Whatever happened to David ap Rhys, Prince of South Wales (1660-1745)?David Rhys is said to have migrated to the U.S.- for what reason?  Did he give up his throne?  What became of his...

Whatever happened to David ap Rhys, Prince of South Wales (1660-1745)?

David Rhys is said to have migrated to the U.S.- for what reason?  Did he give up his throne?  What became of his family/descendants?

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Karen P.L. Hardison | College Teacher | eNotes Employee

Posted on

The information on David Ap Rhys is scant, in fact, there is no genealogical mention of David Rhys having come to America.

There were two branches of the Ap Rhys (or Rees) family, one in North Wales and one in South Wales. David Ap Rees was of the South Wales branch. The firmest record available is for Rhys ap Griffith in 1171 who was Prince of South Wales. After marrying with the "Norman Conquerors of England," a distinct English line of the Rees family arose, first recorded in 1599.

David Ap Rhys (Rees) Prince of S. Wales, son of Thomas Rhys (Rees) Prince of S Wales, and father of Rev. David Ap Rhys (Rees) were of the English and had assumed the name spelling of "Rees." It is recorded that Sir Thomas Rees (was Rhys) immigrated to American and settled in the Isle of Wight County in Virginia (with very poor old records) in 1648. Edward Rees, of the English branch but with no connection to Sir Thomas Rees's direct family line, followed and settled in Northampton, Virginia, in 1650. The American emigres added the extra "e" making the spelling Reese. These two men were the founders of the majority of the Reese families in America at the present day.

The final history of the kingdoms of North and South Wales was resolved in the Act of Union 1536:

Finally the unilateral Act of Union in 1536 "incorporated, united and annexed" "Our Dominion, Principality and Countrey of Wales''  to England. Since then English law and government has ruled in Wales, and Wales has constitutionally followed the same path as England

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bustanai | Student | eNotes Newbie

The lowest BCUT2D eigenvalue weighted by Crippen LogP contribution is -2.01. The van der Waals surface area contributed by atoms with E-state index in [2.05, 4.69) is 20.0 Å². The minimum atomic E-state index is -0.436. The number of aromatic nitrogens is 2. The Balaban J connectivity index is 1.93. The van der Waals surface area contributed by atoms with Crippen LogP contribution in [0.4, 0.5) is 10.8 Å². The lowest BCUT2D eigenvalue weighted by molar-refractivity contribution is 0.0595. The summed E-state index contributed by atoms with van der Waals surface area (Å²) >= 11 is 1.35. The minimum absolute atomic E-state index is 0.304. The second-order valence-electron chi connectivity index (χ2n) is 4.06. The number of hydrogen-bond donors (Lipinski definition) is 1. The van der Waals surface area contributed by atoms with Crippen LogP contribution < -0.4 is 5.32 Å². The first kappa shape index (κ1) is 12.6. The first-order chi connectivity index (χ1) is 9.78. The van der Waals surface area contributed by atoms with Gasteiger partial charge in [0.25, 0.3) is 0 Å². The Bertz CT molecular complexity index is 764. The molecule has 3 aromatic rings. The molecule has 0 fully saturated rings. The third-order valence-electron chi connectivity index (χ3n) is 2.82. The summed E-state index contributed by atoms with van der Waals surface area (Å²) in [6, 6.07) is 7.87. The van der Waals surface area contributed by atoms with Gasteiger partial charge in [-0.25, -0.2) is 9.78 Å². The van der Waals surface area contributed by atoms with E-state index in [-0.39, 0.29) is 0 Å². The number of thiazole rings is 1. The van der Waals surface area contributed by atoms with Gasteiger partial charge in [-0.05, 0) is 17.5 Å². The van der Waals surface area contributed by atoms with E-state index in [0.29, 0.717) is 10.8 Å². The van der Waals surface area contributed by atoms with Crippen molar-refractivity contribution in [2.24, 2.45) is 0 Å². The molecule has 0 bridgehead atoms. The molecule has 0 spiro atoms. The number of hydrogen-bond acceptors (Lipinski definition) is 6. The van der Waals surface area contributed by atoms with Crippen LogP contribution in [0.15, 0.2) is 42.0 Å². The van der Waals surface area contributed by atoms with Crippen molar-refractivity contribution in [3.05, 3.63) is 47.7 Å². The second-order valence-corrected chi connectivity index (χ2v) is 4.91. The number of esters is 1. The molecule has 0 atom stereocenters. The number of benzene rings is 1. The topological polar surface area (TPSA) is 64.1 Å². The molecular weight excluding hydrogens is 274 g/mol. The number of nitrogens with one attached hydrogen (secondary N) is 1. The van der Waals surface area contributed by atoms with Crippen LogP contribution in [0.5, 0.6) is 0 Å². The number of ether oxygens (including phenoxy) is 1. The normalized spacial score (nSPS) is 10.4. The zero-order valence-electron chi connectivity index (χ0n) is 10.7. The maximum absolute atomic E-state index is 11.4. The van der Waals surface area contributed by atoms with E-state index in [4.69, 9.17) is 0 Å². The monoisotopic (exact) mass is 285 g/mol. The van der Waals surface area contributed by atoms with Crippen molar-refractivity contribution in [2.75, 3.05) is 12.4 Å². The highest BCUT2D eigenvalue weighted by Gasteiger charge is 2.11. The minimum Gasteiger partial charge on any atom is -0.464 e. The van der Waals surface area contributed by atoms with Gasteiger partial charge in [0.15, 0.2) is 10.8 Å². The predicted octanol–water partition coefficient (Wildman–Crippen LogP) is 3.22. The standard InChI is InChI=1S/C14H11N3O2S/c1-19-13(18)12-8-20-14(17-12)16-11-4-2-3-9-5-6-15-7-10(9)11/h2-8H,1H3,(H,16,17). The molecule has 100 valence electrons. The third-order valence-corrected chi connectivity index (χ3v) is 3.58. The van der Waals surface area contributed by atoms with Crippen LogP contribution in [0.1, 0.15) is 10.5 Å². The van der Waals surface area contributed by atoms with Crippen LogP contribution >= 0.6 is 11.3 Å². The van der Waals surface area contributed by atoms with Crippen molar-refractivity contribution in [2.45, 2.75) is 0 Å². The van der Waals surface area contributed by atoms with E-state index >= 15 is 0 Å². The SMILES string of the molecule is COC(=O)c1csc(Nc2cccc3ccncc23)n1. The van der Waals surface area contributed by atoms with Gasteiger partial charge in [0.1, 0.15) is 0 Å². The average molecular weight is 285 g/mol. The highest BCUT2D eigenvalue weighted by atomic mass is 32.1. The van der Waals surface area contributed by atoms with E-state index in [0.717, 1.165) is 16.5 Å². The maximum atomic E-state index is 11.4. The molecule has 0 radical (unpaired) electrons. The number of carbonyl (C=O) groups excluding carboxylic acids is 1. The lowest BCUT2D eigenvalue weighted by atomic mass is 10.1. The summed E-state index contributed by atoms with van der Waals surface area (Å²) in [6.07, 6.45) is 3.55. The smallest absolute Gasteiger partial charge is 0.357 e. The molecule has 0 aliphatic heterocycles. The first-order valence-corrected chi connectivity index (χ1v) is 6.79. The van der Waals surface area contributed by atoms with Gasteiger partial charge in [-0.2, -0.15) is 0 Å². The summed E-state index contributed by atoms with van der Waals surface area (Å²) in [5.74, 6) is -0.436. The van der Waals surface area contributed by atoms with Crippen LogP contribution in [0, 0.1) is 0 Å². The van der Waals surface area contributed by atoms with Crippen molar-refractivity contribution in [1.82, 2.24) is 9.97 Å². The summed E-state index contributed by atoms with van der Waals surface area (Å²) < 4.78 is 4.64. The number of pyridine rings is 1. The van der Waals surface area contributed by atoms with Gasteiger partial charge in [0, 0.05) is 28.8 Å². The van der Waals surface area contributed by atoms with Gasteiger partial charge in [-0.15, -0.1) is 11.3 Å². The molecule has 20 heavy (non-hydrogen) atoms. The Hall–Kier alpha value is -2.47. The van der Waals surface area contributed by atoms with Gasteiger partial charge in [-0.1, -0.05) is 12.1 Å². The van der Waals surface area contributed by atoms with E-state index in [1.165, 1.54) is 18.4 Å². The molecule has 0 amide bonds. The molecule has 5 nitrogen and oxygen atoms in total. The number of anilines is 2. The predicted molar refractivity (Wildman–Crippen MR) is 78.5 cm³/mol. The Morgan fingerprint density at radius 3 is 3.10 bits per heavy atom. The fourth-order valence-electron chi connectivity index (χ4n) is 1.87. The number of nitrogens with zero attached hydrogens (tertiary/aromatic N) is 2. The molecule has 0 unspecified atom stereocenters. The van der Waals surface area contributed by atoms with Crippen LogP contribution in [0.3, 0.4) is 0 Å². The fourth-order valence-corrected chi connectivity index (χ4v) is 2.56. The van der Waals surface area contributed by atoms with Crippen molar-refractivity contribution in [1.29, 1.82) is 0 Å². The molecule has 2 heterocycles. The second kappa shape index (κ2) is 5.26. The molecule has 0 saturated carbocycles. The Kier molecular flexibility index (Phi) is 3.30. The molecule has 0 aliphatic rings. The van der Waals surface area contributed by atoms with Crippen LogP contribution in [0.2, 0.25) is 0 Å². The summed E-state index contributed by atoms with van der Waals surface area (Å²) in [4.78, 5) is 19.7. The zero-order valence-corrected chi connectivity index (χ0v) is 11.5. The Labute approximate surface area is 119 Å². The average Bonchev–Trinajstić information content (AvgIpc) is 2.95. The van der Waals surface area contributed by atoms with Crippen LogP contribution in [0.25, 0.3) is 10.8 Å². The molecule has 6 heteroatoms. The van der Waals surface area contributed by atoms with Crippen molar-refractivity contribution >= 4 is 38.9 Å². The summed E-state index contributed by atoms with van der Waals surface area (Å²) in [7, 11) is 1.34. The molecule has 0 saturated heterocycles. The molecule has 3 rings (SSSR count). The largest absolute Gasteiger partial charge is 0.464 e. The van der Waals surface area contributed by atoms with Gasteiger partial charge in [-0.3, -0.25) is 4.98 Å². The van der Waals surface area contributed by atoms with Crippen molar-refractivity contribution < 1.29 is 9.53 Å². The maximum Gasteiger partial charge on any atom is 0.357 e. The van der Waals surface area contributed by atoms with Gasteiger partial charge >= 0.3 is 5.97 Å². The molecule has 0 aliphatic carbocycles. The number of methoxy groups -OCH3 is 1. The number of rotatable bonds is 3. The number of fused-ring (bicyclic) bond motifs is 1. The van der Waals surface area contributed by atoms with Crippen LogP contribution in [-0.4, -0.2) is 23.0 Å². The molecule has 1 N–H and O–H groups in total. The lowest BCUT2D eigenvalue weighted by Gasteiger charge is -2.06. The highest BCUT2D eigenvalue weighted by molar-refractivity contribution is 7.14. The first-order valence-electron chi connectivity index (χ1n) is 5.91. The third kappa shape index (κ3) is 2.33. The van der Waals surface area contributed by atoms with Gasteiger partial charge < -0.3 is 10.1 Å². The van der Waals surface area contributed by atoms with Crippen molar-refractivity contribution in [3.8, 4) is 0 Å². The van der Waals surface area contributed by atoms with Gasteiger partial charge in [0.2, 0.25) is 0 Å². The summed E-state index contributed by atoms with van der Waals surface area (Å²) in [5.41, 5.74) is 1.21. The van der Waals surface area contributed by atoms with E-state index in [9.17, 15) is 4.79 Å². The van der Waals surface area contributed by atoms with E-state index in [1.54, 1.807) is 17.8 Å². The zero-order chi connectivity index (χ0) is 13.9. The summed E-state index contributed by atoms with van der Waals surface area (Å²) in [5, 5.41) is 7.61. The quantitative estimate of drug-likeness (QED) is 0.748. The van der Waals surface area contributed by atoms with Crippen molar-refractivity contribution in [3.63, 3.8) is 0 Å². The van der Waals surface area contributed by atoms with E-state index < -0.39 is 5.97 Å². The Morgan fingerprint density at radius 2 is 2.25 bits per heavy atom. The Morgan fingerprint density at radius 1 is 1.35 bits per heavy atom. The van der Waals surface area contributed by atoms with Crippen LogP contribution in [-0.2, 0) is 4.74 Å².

Posted on

My ancestor Thomas ap Rhys. Surname in America is Rice!

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bryantreese | eNotes Newbie

Posted on

Actually i have no answer but only a question. I find that following the Reese roots that there is one fact that i run into and that is i came across a web page of David Reese (An original signer of The Mecklenburg Declration) and geneology reports states that he was a descendent of Prince of Wales David Rhys and also he married a Susan Polk which was of royal blood. In my geneology trace I,(it) supposenly goes back to the same Lords descendants but i can not find where he is mentioned with ancestory.com I believe there is a Thomas or a William born abt.1709 a year before David Reese Did he deliberatly hide records to not disgrace his father by his backing of the declaration or is the tree incorrect. The tree was very simple to follow and seemed very accurate because they always named fathers, mother,children dates etc. So is it possible he kept a secret or is there a simpler answer?
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dreecexiii | Student, Undergraduate | eNotes Newbie

Posted on

My name is David Austin Reece III, and through studying my family's geneology I have come to discover I may be a direct decendant, the 13th great-grandson, of Sir Davydd Ap. Rhys, Prince of South Wales. Skepticism is gladly welcome, as my own information gets a bit murky concerning the first American born generations of the Rees family. I also understand there are many different Reece/Reese familys throughout the United States, but I have concretely traced my lineage to a Thomas Rees and Jane Harris in PA. c. 1700. and that there is a jumble of Thomas and Davids throughout that era. Most all of the men in my line are named David, Thomas, William or Edward and as my picture attached clearly depicts, we are in fact "of the reds." I am truly intrigued by this post and others like it, and apologize for the somewhat contemptuous nature of my reply, but this subject (to me) is very important, and any additional information would be greatly appreciated.

Thank you,

David

cokid15@yahoo.com

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